Allen Park – The Lions’ defense isn’t just going to look different than it’s looked the last five years -- it’s likely to look different from week to week.
“We are going to try and give the offense as many looks as we can, bring people from different angles and try to make them adjust to us instead of us always adjusting to them,” defensive coordinator Teryl Austin said Tuesday.
While it is still technically a base 4-3 system, Austin said to expect three-man, four-man and five-man fronts with tackles, ends and outside linebackers all moving around the formation.
“I am not going to be married to anything,” Austin said. “What we’re going to try to be married to is what’s best for our guys that week, that game.”
Safety Glover Quin put it like this:
“As a man and being married and having a house, I feel like if you have a whole bunch of tools you kind of walk around looking for stuff to fix because you just want to use your tools. When you don’t have a lot of tools, you are kind of like, ‘Nah, I can get it tomorrow.’
“Going into games, having a bunch of different tools we can use, we are going to look for those opportunities to figure out which ones work best.”
Contrary to the popular notion, the Lions have bolstered its defensive tool box this offseason. They signed free agent safety James Ihedigbo, who has played in and is well-versed in Austin’s plan. Ihedigbo is more of a box safety, which will free returning starter Glover Quin to play more of a free safety role – which is his strength.
Up front, they have a healthy James Jones, a big defensive end who is a strong interior rusher, which is vital if you are flopping tackles and ends or using multiple fronts. The system is also designed to take more advantage of the size and athleticism of ends Ziggy Ansah and Devin Taylor.
They used their second-round pick on a unique, multi-skilled outside linebacker in Kyle Van Noy, who has the athleticism to rush like a defensive end and to cover like a linebacker.
They added a veteran hybrid end-linebacker in Darryl Tapp.
“What people are going to notice is the speed we’re playing at,” Quin said. “They are going to notice more blitzes, at least they are going to see more blitz looks – we may be blitzing and we may not be. Basically they are going to see a fast, physical and relentlessly attacking defense. That’s what we’re going to strive to be.”
Lacking big plays
It should be noted that the Lions’ second-half fade was not a byproduct of poor defensive play. They ranked 15th in scoring defense (allowing 23.5 points a game) and were among the leaders in both red-zone and third-down defense.
What they lacked last year – the last two years, actually – were big plays. They only forced 22 turnovers last season, 15 interceptions and seven fumbles. They were near the top of the league in pressuring the quarterback but near the bottom in sacks. They were among the worst in allowing plays of 40 or more yards.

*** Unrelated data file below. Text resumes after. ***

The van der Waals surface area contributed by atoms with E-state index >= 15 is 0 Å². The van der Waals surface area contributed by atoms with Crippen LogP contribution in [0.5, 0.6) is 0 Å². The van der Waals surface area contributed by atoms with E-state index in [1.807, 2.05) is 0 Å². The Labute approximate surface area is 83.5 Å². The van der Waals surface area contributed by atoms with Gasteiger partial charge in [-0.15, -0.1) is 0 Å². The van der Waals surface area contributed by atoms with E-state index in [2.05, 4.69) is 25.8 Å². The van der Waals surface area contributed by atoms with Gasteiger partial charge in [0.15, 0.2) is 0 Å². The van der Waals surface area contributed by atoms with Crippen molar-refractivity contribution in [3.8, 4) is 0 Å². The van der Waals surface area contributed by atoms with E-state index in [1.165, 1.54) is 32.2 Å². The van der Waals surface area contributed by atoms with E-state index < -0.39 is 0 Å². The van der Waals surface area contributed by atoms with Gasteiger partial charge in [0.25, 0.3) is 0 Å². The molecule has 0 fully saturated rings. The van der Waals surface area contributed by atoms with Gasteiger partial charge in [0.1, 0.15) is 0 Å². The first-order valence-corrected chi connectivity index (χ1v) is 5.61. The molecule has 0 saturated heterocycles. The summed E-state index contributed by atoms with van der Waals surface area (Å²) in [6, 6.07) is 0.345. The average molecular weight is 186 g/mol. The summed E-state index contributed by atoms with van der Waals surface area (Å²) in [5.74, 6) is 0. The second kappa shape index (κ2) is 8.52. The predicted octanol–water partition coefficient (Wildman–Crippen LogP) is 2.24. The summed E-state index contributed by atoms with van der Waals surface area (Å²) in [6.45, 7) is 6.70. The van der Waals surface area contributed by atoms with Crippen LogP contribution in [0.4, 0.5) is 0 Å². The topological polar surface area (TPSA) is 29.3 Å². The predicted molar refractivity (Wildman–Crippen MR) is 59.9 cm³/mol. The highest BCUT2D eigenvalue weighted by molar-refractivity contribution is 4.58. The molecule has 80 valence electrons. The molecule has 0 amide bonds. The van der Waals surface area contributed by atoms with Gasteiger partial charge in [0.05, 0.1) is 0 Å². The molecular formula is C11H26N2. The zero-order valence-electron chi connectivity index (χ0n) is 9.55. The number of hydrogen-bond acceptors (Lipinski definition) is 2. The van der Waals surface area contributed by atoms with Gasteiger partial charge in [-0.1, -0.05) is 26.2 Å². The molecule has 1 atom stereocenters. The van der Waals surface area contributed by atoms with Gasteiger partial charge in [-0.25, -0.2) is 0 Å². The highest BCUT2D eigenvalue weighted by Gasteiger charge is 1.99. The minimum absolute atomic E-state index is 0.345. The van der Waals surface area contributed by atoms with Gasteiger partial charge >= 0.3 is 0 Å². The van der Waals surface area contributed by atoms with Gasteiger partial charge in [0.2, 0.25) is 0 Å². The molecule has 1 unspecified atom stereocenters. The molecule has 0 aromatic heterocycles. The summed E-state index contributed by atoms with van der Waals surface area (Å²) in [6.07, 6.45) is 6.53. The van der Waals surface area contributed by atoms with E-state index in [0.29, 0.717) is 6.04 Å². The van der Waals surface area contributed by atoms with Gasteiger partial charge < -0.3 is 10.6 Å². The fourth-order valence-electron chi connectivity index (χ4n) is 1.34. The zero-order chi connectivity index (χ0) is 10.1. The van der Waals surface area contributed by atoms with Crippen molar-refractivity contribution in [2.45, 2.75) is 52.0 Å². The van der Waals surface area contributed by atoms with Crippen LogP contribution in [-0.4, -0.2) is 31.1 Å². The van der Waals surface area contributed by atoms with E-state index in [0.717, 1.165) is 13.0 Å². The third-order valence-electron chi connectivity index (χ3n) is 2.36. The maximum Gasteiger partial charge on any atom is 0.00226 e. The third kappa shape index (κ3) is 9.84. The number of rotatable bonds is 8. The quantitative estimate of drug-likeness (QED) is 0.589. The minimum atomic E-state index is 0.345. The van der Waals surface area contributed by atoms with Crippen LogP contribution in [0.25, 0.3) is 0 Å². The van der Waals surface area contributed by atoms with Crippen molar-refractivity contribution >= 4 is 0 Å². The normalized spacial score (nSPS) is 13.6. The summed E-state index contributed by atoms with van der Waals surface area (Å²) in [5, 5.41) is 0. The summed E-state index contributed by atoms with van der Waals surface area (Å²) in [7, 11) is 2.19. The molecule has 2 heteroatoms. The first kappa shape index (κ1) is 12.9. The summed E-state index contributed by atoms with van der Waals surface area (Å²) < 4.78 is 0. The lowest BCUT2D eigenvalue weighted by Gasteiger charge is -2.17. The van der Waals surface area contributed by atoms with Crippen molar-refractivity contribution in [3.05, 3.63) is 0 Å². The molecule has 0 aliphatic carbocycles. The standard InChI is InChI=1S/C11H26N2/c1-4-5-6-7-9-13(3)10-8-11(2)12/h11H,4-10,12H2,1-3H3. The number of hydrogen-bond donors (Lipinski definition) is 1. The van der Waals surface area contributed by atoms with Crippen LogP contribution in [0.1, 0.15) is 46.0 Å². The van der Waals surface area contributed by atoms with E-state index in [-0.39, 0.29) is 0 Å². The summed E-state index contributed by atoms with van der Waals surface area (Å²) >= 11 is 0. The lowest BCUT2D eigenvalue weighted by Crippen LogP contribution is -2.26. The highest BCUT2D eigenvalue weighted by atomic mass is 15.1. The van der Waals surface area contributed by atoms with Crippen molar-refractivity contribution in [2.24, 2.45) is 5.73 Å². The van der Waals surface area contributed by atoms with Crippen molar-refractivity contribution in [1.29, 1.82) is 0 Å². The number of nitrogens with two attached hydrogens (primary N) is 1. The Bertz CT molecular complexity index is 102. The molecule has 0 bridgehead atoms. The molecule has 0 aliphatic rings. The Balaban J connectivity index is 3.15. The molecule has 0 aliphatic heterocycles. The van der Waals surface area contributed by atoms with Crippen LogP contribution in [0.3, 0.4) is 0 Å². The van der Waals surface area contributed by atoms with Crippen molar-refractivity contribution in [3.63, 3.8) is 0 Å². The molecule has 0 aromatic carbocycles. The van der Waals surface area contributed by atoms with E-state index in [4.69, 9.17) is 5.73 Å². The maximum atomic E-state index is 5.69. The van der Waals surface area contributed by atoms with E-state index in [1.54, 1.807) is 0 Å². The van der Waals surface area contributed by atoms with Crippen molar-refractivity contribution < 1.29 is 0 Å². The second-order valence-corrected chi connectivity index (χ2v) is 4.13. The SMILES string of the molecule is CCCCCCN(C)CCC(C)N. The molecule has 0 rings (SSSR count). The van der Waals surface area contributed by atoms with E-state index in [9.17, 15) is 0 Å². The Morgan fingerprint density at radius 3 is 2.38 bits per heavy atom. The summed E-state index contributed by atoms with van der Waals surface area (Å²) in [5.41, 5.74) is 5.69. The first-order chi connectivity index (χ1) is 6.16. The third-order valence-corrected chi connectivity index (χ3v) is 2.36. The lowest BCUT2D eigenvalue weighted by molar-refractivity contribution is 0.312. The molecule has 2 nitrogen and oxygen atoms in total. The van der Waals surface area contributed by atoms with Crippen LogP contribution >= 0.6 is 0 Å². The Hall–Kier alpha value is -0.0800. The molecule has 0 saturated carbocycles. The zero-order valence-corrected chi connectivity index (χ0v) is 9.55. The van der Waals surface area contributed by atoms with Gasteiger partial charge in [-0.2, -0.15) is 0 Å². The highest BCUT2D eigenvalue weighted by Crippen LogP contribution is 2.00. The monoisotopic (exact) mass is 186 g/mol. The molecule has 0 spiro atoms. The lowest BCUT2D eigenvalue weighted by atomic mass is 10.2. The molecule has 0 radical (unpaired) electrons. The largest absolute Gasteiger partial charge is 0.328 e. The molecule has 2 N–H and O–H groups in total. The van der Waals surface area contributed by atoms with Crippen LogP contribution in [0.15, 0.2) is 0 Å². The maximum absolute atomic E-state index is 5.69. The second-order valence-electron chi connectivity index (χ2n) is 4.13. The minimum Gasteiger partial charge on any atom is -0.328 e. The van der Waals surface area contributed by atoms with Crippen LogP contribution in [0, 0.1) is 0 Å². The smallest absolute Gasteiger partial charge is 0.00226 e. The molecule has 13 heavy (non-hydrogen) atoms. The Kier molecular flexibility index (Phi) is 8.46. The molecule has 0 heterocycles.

Right or wrong, the defense was criticized by some national pundits as being too vanilla, too predictable.
“It’s a long season and teams have a whole week to scout you,” Quin said. “After Week 4 or 5, if you’re not changing things up, they can hone in on what you are doing. They can come up with a game plan to make you re-evaluate things.”
Austin seems to be working hard to make sure that won’t be the case this season.
“For offenses to come into games not knowing what to expect or what we’re going to do, us mixing it up and keeping the offense on its toes -- even if we’re not doing anything different, just giving different looks -- that can make a big difference, as well,” Quin said.
Intensity in practices
It’s all a theory right now. Some players are adjusting to the changes and the new demands better than others. There have been some team scrimmages during the non-padded, no contact OTAs where the defense has completely stifled the offense. There were others, like Tuesday, where the defense was, as Austin said, “sloppy.”
And there is still a nagging, potentially damaging concern at cornerback, where veteran Chris Houston’s status is cloudy after toe surgery.
“I think we have some nice, young talent, but it’s young,” Austin said, talking about the cornerback position. “It doesn’t have game experience, so it’s really, right now hard to tell how they’ll react when we get into game-like situations.
“That’s what we are doing here, putting the pressure on them, the tempo, all those things trying to get them into as many game-like situations as we can so we see how they respond. So far, you know, some of the young guys are doing some good things, but they’re still young.”
Bottom line, though, the players appear to be enthusiastic about the new system. Certainly in the practices open to the media, it’s been the defensive players bringing the intensity in the team drills. And as Quin said, the system is proven, it us up to the players to make it work.
“It’s more fun,” Quin said. “It forces guys to study more and learn what’s going on because in order to be able to dictate to the offense what they’re going to do, we have to know exactly what we’re going to do.”